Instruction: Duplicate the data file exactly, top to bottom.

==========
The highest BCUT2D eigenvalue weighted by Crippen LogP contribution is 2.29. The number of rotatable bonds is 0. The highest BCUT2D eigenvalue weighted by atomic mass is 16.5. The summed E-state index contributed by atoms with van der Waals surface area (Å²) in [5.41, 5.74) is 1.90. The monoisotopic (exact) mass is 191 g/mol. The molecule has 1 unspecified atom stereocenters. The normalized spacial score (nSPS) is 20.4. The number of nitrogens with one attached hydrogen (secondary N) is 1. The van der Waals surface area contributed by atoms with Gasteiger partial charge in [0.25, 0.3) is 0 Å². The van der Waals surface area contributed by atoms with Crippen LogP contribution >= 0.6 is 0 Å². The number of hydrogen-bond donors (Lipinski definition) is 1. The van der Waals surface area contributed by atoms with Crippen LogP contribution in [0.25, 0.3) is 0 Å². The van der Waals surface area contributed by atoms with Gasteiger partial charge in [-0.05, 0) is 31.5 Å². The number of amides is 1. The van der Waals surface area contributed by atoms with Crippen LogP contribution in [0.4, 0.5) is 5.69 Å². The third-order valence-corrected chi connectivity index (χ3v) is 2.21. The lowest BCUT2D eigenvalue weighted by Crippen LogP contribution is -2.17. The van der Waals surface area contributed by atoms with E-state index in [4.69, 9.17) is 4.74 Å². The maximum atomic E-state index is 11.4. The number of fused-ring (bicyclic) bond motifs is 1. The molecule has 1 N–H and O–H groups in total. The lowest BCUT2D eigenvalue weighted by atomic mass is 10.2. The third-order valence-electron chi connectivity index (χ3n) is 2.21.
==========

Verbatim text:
The highest BCUT2D eigenvalue weighted by Crippen LogP contribution is 2.29. The number of rotatable bonds is 0. The highest BCUT2D eigenvalue weighted by atomic mass is 16.5. The summed E-state index contributed by atoms with van der Waals surface area (Å²) in [5.41, 5.74) is 1.90. The monoisotopic (exact) mass is 191 g/mol. The molecule has 1 unspecified atom stereocenters. The normalized spacial score (nSPS) is 20.4. The number of nitrogens with one attached hydrogen (secondary N) is 1. The van der Waals surface area contributed by atoms with Gasteiger partial charge in [0.25, 0.3) is 0 Å². The van der Waals surface area contributed by atoms with Crippen LogP contribution >= 0.6 is 0 Å². The number of hydrogen-bond donors (Lipinski definition) is 1. The van der Waals surface area contributed by atoms with Crippen LogP contribution in [0.25, 0.3) is 0 Å². The van der Waals surface area contributed by atoms with Gasteiger partial charge in [-0.05, 0) is 31.5 Å². The number of amides is 1. The van der Waals surface area contributed by atoms with Crippen LogP contribution in [0.4, 0.5) is 5.69 Å². The third-order valence-corrected chi connectivity index (χ3v) is 2.21. The lowest BCUT2D eigenvalue weighted by Crippen LogP contribution is -2.17. The van der Waals surface area contributed by atoms with E-state index in [4.69, 9.17) is 4.74 Å². The maximum atomic E-state index is 11.4. The number of fused-ring (bicyclic) bond motifs is 1. The molecule has 1 N–H and O–H groups in total. The lowest BCUT2D eigenvalue weighted by atomic mass is 10.2. The third-order valence-electron chi connectivity index (χ3n) is 2.21.